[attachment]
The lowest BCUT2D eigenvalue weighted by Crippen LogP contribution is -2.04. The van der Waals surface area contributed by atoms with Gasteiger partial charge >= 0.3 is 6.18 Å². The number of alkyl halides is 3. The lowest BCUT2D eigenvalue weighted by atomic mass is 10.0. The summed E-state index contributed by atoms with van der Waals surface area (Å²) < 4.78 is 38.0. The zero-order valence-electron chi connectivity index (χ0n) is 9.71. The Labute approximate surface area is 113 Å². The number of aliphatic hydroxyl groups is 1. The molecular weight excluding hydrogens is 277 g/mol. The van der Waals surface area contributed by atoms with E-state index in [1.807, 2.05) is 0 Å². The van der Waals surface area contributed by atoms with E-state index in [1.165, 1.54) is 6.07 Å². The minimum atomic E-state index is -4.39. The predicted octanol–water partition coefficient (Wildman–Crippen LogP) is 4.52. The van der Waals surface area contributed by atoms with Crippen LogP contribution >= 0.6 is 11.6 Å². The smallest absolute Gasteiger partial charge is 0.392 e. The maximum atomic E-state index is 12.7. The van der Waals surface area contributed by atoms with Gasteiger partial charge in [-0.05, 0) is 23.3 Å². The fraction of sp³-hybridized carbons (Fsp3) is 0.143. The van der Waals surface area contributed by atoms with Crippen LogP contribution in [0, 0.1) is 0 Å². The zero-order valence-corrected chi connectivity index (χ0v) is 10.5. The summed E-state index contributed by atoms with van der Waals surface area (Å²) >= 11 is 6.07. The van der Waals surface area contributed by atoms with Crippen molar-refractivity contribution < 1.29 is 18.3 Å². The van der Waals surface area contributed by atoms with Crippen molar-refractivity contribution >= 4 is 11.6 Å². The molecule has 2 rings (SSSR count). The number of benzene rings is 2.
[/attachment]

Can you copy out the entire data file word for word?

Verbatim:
The lowest BCUT2D eigenvalue weighted by Crippen LogP contribution is -2.04. The van der Waals surface area contributed by atoms with Gasteiger partial charge >= 0.3 is 6.18 Å². The number of alkyl halides is 3. The lowest BCUT2D eigenvalue weighted by atomic mass is 10.0. The summed E-state index contributed by atoms with van der Waals surface area (Å²) < 4.78 is 38.0. The zero-order valence-electron chi connectivity index (χ0n) is 9.71. The Labute approximate surface area is 113 Å². The number of aliphatic hydroxyl groups is 1. The molecular weight excluding hydrogens is 277 g/mol. The van der Waals surface area contributed by atoms with E-state index in [1.807, 2.05) is 0 Å². The van der Waals surface area contributed by atoms with E-state index in [1.165, 1.54) is 6.07 Å². The minimum atomic E-state index is -4.39. The predicted octanol–water partition coefficient (Wildman–Crippen LogP) is 4.52. The van der Waals surface area contributed by atoms with Crippen LogP contribution >= 0.6 is 11.6 Å². The smallest absolute Gasteiger partial charge is 0.392 e. The maximum atomic E-state index is 12.7. The van der Waals surface area contributed by atoms with Gasteiger partial charge in [-0.05, 0) is 23.3 Å². The fraction of sp³-hybridized carbons (Fsp3) is 0.143. The van der Waals surface area contributed by atoms with Crippen LogP contribution in [0, 0.1) is 0 Å². The zero-order valence-corrected chi connectivity index (χ0v) is 10.5. The summed E-state index contributed by atoms with van der Waals surface area (Å²) >= 11 is 6.07. The van der Waals surface area contributed by atoms with Crippen molar-refractivity contribution < 1.29 is 18.3 Å². The van der Waals surface area contributed by atoms with Crippen molar-refractivity contribution >= 4 is 11.6 Å². The molecule has 2 rings (SSSR count). The number of benzene rings is 2.